The C&O Towpath (or just “the towpath,” as many locals call it) is managed by the National Park Service as part of the Chesapeake & Ohio Canal National Park. The park spans just under 185 miles from the zero marker in Georgetown (in Washington, DC) to Cumberland, MD. The towpath itself is a combination of well-graded dirt and is generally smooth and flat, particularly in the highly traveled sections between Georgetown and Glen Echo, MD (rougher and hillier terrain is more common northwest of this segment).
Be advised that there are no trash facilities in the park. Runners should pack out any trash that they generate during their workouts.
Water and Lighting
The vast majority of this park is wooded and is very much “in nature.” Runners should not expect any lighting except for whatever might be available at the towpath’s intermittent visitor centers and any residual lighting from the metropolitan areas with which the path intersects.
Water is frequently available at dedicated locations in the park, though runners should be advised that these locations may be subject to seasonal closings and restrictions. Runners within the vicinity of Washington, DC can routinely get water at Fletcher’s Cove Boathouse, Lock 5, and just inside the Washington Beltway.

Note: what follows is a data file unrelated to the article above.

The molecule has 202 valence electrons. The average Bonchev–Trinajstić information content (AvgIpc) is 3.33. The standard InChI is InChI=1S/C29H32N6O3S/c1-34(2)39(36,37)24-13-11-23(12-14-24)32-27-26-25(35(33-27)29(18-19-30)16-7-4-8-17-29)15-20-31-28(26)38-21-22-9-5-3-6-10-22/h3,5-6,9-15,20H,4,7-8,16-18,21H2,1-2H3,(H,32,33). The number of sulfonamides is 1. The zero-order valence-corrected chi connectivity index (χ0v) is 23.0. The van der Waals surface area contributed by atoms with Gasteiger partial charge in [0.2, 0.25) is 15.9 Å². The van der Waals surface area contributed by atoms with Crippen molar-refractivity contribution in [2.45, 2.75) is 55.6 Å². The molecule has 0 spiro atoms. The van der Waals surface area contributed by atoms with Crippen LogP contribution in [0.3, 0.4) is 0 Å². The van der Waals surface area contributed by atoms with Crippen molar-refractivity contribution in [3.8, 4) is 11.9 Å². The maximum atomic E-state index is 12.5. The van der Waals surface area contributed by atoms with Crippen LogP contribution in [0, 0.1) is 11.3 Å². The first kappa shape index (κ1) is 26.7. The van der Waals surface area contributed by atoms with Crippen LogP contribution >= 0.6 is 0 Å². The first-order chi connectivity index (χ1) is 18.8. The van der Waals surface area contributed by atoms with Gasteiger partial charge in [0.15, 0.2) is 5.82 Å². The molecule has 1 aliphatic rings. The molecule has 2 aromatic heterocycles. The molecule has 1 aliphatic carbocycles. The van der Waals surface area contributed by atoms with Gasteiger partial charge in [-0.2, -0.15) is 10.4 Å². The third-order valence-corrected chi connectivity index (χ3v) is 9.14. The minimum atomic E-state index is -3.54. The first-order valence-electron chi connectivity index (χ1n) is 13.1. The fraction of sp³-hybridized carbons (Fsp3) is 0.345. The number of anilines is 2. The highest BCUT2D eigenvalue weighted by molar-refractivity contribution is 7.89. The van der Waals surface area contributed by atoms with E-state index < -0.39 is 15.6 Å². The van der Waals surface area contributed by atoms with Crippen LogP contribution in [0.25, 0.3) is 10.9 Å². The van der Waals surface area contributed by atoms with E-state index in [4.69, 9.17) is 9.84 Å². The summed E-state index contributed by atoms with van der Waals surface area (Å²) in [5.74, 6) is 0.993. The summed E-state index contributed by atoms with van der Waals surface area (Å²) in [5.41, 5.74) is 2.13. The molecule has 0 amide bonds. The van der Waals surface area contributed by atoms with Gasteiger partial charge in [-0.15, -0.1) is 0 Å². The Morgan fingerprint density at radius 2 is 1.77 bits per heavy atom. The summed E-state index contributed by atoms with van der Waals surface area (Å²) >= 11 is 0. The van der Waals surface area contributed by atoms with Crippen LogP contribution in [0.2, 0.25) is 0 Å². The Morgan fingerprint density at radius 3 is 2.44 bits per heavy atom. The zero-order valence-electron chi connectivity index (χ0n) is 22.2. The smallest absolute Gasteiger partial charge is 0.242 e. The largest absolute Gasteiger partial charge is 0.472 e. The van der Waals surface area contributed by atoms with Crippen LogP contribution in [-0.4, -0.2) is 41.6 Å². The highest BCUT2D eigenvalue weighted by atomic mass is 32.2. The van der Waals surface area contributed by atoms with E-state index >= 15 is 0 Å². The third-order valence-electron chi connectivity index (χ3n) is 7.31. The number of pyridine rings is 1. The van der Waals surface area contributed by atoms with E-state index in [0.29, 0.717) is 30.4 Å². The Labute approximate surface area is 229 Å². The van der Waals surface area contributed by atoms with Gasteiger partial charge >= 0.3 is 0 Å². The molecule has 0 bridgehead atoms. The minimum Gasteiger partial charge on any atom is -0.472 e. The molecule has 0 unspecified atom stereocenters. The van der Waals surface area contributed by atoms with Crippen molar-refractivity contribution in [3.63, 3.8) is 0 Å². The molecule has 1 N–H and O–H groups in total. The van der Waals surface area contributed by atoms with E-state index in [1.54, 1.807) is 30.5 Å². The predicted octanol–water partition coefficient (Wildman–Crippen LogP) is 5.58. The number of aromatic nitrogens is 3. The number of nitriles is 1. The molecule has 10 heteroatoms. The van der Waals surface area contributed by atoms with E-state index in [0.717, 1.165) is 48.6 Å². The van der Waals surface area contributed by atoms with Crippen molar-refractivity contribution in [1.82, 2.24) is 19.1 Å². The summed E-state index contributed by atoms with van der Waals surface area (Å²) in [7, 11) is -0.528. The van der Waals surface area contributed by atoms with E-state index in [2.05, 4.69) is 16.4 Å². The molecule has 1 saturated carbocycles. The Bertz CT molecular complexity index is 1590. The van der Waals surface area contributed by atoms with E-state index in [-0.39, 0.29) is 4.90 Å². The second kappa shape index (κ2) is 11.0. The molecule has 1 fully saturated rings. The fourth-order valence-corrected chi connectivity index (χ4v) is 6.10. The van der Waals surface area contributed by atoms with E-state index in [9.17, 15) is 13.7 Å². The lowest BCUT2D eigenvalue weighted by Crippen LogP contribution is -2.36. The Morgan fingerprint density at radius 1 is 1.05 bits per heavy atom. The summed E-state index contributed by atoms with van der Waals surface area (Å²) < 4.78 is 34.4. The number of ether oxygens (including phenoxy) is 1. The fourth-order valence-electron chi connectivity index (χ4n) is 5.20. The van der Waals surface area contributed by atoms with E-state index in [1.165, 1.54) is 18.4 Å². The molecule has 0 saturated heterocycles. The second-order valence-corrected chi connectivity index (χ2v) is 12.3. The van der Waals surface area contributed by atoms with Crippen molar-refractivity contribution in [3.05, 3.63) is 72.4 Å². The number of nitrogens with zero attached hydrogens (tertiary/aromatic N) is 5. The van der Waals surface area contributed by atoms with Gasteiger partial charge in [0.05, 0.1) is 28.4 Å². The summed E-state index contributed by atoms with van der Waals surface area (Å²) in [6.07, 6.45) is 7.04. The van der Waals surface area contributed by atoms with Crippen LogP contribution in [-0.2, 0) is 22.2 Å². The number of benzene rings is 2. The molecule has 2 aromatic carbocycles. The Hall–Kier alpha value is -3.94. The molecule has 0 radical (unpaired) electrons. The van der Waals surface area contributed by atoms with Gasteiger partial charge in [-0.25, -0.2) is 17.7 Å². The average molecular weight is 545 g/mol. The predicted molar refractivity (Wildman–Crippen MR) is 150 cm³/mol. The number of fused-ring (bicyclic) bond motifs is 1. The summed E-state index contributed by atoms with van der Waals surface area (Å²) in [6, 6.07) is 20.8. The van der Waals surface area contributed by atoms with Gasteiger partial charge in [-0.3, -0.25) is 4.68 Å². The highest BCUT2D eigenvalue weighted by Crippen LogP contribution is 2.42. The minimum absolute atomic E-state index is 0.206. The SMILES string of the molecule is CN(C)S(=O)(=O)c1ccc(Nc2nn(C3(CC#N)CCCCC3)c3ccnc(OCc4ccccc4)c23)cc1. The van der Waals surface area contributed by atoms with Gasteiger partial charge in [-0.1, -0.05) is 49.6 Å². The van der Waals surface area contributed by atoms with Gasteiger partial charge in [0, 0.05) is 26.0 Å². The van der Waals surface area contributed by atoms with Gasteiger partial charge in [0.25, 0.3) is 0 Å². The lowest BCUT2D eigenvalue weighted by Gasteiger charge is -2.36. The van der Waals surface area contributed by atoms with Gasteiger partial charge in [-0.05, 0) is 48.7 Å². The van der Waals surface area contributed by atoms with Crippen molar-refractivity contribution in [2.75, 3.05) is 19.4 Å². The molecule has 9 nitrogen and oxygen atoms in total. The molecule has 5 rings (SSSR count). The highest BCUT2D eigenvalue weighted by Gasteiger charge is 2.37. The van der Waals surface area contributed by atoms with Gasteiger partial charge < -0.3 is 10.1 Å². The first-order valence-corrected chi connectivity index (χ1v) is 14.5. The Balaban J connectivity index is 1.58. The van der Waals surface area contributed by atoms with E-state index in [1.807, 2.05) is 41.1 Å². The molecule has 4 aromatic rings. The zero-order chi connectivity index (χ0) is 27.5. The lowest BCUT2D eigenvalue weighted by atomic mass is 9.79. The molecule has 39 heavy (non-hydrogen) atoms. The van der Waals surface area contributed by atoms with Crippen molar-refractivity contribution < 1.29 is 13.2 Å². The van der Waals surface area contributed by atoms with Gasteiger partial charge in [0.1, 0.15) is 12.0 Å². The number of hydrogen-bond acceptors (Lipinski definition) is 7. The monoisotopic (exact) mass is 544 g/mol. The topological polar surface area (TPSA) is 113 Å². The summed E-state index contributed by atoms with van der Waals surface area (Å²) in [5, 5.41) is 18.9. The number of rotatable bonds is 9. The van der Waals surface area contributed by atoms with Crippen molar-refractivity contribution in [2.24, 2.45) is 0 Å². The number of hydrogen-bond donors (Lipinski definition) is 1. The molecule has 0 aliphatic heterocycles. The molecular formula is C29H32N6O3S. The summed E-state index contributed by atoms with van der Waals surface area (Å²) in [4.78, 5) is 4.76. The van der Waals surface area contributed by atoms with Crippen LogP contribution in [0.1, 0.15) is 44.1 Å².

Many, all along the trail. Ironically, access is slightly more difficult in the miles just outside of Georgetown. If starting in DC, runners can easily access the trail from most any cross street in Georgetown, as well as from the Capital Crescent Trail, which runs parallel to the towpath for several miles heading west of the city.
However, after Georgetown, the next main access point—travelling northwest—is Fletcher’s Boathouse (parking available), followed by a footbridge descending from Chain Bridge Road (nearby parking available on Clara Barton Parkway), and at Lock 5. From this point out, into Maryland, access becomes slightly more frequent via trail and footbridge access at many of the park’s lockhouses.